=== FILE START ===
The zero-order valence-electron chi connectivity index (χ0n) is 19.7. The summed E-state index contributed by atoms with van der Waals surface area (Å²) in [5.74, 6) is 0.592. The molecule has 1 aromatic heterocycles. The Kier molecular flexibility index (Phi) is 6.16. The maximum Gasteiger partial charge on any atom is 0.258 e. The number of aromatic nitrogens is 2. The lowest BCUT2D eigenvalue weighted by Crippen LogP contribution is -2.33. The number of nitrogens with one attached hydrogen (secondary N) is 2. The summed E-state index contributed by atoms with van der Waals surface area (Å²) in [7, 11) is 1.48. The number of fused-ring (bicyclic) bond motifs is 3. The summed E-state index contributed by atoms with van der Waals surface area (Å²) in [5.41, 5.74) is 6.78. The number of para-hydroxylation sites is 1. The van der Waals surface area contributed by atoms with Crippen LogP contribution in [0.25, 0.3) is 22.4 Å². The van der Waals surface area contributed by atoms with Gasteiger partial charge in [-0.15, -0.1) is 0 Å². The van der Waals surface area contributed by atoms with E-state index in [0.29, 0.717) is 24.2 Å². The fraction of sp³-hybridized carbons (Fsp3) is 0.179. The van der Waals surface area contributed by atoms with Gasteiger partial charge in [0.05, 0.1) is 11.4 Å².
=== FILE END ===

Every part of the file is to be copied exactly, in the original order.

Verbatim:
The zero-order valence-electron chi connectivity index (χ0n) is 19.7. The summed E-state index contributed by atoms with van der Waals surface area (Å²) in [5.74, 6) is 0.592. The molecule has 1 aromatic heterocycles. The Kier molecular flexibility index (Phi) is 6.16. The maximum Gasteiger partial charge on any atom is 0.258 e. The number of aromatic nitrogens is 2. The lowest BCUT2D eigenvalue weighted by Crippen LogP contribution is -2.33. The number of nitrogens with one attached hydrogen (secondary N) is 2. The summed E-state index contributed by atoms with van der Waals surface area (Å²) in [7, 11) is 1.48. The number of fused-ring (bicyclic) bond motifs is 3. The summed E-state index contributed by atoms with van der Waals surface area (Å²) in [5.41, 5.74) is 6.78. The number of para-hydroxylation sites is 1. The van der Waals surface area contributed by atoms with Crippen LogP contribution in [0.25, 0.3) is 22.4 Å². The van der Waals surface area contributed by atoms with Gasteiger partial charge in [-0.15, -0.1) is 0 Å². The van der Waals surface area contributed by atoms with E-state index in [0.29, 0.717) is 24.2 Å². The fraction of sp³-hybridized carbons (Fsp3) is 0.179. The van der Waals surface area contributed by atoms with Gasteiger partial charge in [0.05, 0.1) is 11.4 Å².